Fiberglass tanks - There was good discussion on SSCA forum:
" selected special vinylester resins that are designed for chemical tanks, and the interior
layer was resin-rich (resin plus cabosil). .... best material for resisting whatever they might decide to add to diesel in the future adoption of additives in diesel, such as in gasoline." (Epoxy does not hold up to these additives)
- under impression stainless steel
does not do well when deprived of oxygen.
Black Iron is fine as long as it is maintained well, i.e, water
kept out, and inspection/clean-out ports
installed, and used. Unfortunately, some boats had the fuel vent on the side of the hull
, which allowed salt water
to siphon, and led to corrosion
. Many are coating the inside of black iron tanks with epoxies or urethane paints. It was recently explained to me by a knowledgeable welder that there is sulfur in diesel, and since tanks are vented there is moisture present (even without a siphoning problem), in combination a dilute sulfuric acid is formed, which degrades the metal over time. Nonetheless, 20 years is decent expected life.
Black iron with epoxy
over the outside worked well for more than 20 years, and would still be viable at 30 if not for the vent issue. (So, with Black Iron, I'd coat inside & outside. A Trawler skipper
in Santa Cruz
is very happy with Master Series Silver paint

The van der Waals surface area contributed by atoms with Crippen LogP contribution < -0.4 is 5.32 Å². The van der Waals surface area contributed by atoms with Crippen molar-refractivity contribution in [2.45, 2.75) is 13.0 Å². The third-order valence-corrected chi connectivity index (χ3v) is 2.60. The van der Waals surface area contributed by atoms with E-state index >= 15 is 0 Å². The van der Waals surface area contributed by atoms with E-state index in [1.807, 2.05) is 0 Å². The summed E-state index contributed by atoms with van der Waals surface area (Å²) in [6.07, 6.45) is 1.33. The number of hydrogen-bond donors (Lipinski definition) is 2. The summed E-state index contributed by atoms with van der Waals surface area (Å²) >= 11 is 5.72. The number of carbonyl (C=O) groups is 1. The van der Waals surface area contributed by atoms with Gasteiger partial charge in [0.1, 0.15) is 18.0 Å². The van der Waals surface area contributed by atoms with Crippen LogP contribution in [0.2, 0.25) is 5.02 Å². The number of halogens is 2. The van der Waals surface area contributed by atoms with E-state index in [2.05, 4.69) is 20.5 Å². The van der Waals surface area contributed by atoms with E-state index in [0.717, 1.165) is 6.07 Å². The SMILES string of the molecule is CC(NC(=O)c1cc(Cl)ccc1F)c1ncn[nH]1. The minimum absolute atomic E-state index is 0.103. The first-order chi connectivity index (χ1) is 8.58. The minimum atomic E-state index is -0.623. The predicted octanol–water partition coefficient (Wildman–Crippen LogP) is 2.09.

as a coating and I'm told by distributor the fishing
boats back east are also using it successfully in this application.)
tanks are being used, however they cause pause for some given the corrosive marine environment
Some "synthetic" tanks can still have a slight diesel smell penetrate. Moeller has many off-the-shelf shapes, however if they do not have exactly what you need, custom is expensive. Tek-Tanks is a manufacturer in UK, however they are no longer selling into US.
In theory bladders can be fitted, however for large tanks on a sail boat, there still seems to be unanswered questions, at least in my mind, about how that works out with a large heel undersail. If installing inside an existing metal tank, need to cut out baffles & grind everything smooth. Foam or other strips need to be installed about every 6" inches, and accommodation made for evacuating moisture from the bottom of the tank a bladder is inserted in (like a bilge
pump). Bladder manufacturers usually want you to tell them exactly what to build. Found they were not able to advise a solution based on sketches of an existing tank. Maybe there are manufacturers that are better at that. A newer bladder solution sells the bladder, and parts
, and leaves it to you to install connectors, hoses, etc. Not quite as turnkey as desired in a solution. Only a few years longevity.
May need to think about how a tank change will change weight distribution, and affect overall balance for sailing.
You've probably already found it, but there's a Union 36 and Union Polaris thread in here somewhere talking about tanks.
Please keep us posted as to your findings and determination, as equally interested.